Finance Q&A: How Can We Find Good Life Insurance?
- Wednesday, January 26, 2011
Editor's Note: Do you have a question about your finances? Crosswalk.com welcomes financial columnist, Deborah Nayrocker. Deborah will be answering selected readers' questions in her monthly column. To submit your question, email us at: email@example.com.
Dear Deborah, My husband and I want to get term-life insurance, since we don't have any. What would be a good way for us to shop around for life insurance? -- Lori
If you're interested in a local insurance agency, you can look in your telephone Yellowbook. You can also search online at yellowbook.com. Some people prefer to purchase an insurance product from a local agency so they can talk face to face with an agent about their needs.
You can also go to the online insurance broker AccuQuote.com to compare term-life insurance rates. AccuQuote represents top-rated life insurance companies, such as Prudential, American General, Lincoln Financial Group, and Fidelity Life. AccuQuote is recommended by The Consumer Federation of America.
Lori, you're smart to get a life insurance policy. Too many families are not prepared for the possible death of a wage-earner or spouse. Without this extra cushion of income, the transition can be rough.
Traditional term-life is the least expensive type of life insurance, and it doesn't include an investment component. When deciding on how much life insurance to buy, insurers recommend that it's enough to cover the spouse's income. It can also cover educational costs, anticipated taxes, mortgages, or other liabilities.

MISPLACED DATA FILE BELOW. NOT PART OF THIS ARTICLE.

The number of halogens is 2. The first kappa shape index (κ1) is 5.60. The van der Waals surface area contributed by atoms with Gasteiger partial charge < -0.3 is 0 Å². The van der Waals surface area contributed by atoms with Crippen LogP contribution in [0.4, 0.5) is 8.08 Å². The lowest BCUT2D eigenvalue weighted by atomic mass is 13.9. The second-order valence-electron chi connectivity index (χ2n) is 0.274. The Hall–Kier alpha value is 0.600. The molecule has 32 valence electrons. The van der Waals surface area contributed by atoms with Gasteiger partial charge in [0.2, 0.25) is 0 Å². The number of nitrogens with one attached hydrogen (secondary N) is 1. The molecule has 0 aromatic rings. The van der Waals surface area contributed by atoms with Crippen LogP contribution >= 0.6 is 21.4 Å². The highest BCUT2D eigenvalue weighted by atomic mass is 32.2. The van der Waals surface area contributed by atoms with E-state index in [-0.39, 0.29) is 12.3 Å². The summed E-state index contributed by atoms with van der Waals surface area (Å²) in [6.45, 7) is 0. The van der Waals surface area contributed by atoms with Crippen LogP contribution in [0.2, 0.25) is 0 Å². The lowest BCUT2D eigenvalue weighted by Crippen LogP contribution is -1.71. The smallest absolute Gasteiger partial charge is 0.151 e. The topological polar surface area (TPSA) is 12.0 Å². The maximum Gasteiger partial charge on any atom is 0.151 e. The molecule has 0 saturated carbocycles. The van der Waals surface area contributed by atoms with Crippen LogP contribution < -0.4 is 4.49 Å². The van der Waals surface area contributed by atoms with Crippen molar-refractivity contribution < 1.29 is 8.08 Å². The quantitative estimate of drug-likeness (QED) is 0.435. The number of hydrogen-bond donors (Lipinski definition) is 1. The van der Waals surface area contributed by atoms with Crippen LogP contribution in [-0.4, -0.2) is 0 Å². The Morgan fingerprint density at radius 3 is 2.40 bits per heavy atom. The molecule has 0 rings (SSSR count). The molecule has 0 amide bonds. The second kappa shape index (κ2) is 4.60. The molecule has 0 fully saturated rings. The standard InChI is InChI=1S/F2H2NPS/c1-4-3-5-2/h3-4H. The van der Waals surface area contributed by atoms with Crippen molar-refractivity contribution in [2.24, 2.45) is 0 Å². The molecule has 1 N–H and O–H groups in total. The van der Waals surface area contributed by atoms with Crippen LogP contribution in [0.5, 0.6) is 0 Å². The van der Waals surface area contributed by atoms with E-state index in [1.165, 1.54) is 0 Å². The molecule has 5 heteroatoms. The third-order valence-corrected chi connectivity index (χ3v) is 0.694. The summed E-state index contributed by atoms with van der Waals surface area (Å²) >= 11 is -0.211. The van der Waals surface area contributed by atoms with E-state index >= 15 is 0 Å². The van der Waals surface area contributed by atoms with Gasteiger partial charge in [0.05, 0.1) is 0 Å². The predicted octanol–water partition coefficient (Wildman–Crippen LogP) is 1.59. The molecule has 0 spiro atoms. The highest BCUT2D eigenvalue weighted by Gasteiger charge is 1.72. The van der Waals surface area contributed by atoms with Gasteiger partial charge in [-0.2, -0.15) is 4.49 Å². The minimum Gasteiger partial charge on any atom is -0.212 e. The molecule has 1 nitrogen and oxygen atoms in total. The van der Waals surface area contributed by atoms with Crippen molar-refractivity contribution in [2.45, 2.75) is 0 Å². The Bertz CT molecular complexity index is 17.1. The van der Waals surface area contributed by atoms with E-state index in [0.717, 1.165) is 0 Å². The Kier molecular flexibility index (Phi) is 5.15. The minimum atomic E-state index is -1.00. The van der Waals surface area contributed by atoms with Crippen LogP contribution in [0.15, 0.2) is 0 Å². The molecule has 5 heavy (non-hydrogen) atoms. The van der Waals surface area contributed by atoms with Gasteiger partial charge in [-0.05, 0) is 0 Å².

Some life insurers have been raising costs by about 5%-15%, reports The Wall Street Journal. Before the Great Recession, term life rates were falling. Now premiums may continue to rise because of higher costs for capital and reinsurance.
The Journal also states that "insurers have been tightening underwriting requirements and taking a harder line on risk factors such as obesity and high blood pressure," (WSJ, June 2009). Requirements
Mr. Bland, of Insure.com, states that it's better to get coverage for a 20-year term, instead of buying a 10-year policy and expecting to buy another in ten years for the same dollar amount. It's likely that premiums will increase and one's health conditions may change.
Once insurers have received a completed application, they generally won't raise the premiums on a policy. The application process typically takes 30 or more days.
Copyright (c) 2011 Deborah Nayrocker. All rights reserved. Permission to reprint required.
Deborah Nayrocker is the author of The Art of Debt-Free Living and Living a Balanced Financial Life. Her website is www.artofdebt-freeliving.com.
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